One issue that rose for them was the rather mundane lunches provided for them, and us. Ham, turkey, and tuna sandwiches or tuna salad were it for 10 days. They were OK at first but nothing was really prepared other than having a tuna salad or a sandwich. I might have to get my own mercury levels checked after so much canned tuna. And the service for lunch was also spotty. This is a small lodge (which is why we went) so we didn't expect someone in the kitchen all day. But the staff seemed burdened at times when asked if they could give us something to eat. We noticed a similar thing when getting back from fishing. The bag lunches were fairly spartan but there was nothing available to eat until 6:00 or later after getting back at 4:00 from a long day in the sun. One day our appetizers were check mix. There are a few nearby small markets and the girls would scavenge for snacks for us while we were gone.
Breakfast choices were mostly bacon, scrambled eggs and sometimes grits or pancakes. Decent, if not a bit repetitive. A small quantity of fresh fruit and cereal was available but we were never asked if we wanted more when it ran out. Nothing local however. Dinners however had some major problems. There was very little in the way of local flair, something we have grown to love about travel to Latin America. Boring, generally over cooked American food for a number of nights was standard fare. We had over cooked 1/2 lobster one night and all of us thought that we were a bit hungrier than we should have been later on. And we are not pigs either and are more fitness oriented than the average traveler. Sadly, my partner had lobster the next night as it was his birthday and this was reheated lobster from the night before. One night my pork chop had the consistency of shoe leather. Pork chops on an island over fish? Our server Pam, helped partially save us when she made for us on her own initiative (at her home) both a Key Lime pie and Guava cheesecake after talking to my partners wife, who used to own a bakery. The frozen vegetables were always over cooked to the point of mush and we only got salads when we asked for them. Only after our pleading did we see some more local flair, including an excellent conch stew for breakfast the second to last day and wonderful cracked conch for dinner the last night. Our overall impression is that the lodge is cheap on spending for food and needs a more imaginative menu that is properly cooked while focusing on local cuisine (including more fresh fish).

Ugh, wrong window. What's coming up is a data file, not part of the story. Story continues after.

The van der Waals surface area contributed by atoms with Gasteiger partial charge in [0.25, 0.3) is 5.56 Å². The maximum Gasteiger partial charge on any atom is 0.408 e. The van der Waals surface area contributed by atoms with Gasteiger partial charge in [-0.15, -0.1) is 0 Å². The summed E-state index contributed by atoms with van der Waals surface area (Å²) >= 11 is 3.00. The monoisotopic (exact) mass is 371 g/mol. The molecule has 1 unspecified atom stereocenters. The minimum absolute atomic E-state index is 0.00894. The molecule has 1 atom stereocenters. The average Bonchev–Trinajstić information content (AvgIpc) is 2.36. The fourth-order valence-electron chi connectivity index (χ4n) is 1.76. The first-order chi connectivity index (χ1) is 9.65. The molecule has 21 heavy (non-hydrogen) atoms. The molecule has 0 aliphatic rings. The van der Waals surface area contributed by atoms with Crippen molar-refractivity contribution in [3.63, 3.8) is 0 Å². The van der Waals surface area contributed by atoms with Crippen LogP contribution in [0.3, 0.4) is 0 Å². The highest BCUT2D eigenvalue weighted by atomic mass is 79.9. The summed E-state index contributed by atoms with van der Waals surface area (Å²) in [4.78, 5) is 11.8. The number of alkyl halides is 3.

Overall, this is a good place if you want to seek big bones in a comfortable and scenic setting. This is good for staying and fishing 3-5 nights but I wouldn't recommend a whole week as we did unless you are there strictly for fishing and happy with Denny's style food.
- Official Description (provided by the hotel):
- Swain's Cay Lodge is the perfect island retreat on Mangrove Cay, Andros Island, only a a 20 minute flight from Nassau. Newly built in 2009, Swain's Cay is located on the beach. Kayaks and bikes are available for guest use to explore the island, our bonefish flat, reefs and blue-holes. The ideal location for the world's best bonefishing or to escape from it all! ... more less
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- Also Known As:
- Swain`s Cay Hotel Andros
- Swain's Cay Lodge Andros, Bahamas